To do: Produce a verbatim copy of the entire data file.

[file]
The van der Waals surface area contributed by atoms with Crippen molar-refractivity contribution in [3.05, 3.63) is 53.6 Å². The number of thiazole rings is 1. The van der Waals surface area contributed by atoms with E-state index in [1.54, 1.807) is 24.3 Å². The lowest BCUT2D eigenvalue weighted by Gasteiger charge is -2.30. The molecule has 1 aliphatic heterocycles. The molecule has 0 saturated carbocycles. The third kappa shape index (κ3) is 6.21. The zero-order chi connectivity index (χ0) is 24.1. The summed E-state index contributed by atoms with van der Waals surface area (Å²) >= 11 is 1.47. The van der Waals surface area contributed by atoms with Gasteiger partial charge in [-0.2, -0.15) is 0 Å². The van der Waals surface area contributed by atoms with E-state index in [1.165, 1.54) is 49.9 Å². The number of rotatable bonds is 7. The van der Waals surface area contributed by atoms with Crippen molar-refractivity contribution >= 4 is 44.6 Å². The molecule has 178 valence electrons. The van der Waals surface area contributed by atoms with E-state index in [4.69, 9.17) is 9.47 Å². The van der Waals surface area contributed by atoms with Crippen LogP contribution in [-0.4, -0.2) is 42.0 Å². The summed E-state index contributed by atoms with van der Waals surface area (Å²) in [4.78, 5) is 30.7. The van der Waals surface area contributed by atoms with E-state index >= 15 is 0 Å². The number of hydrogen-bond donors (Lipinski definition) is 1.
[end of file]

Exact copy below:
The van der Waals surface area contributed by atoms with Crippen molar-refractivity contribution in [3.05, 3.63) is 53.6 Å². The number of thiazole rings is 1. The van der Waals surface area contributed by atoms with E-state index in [1.54, 1.807) is 24.3 Å². The lowest BCUT2D eigenvalue weighted by Gasteiger charge is -2.30. The molecule has 1 aliphatic heterocycles. The molecule has 0 saturated carbocycles. The third kappa shape index (κ3) is 6.21. The zero-order chi connectivity index (χ0) is 24.1. The summed E-state index contributed by atoms with van der Waals surface area (Å²) >= 11 is 1.47. The van der Waals surface area contributed by atoms with Gasteiger partial charge in [-0.2, -0.15) is 0 Å². The van der Waals surface area contributed by atoms with E-state index in [1.165, 1.54) is 49.9 Å². The number of rotatable bonds is 7. The van der Waals surface area contributed by atoms with Crippen molar-refractivity contribution >= 4 is 44.6 Å². The molecule has 178 valence electrons. The van der Waals surface area contributed by atoms with E-state index in [4.69, 9.17) is 9.47 Å². The van der Waals surface area contributed by atoms with Crippen LogP contribution in [-0.4, -0.2) is 42.0 Å². The summed E-state index contributed by atoms with van der Waals surface area (Å²) in [4.78, 5) is 30.7. The van der Waals surface area contributed by atoms with E-state index >= 15 is 0 Å². The number of hydrogen-bond donors (Lipinski definition) is 1.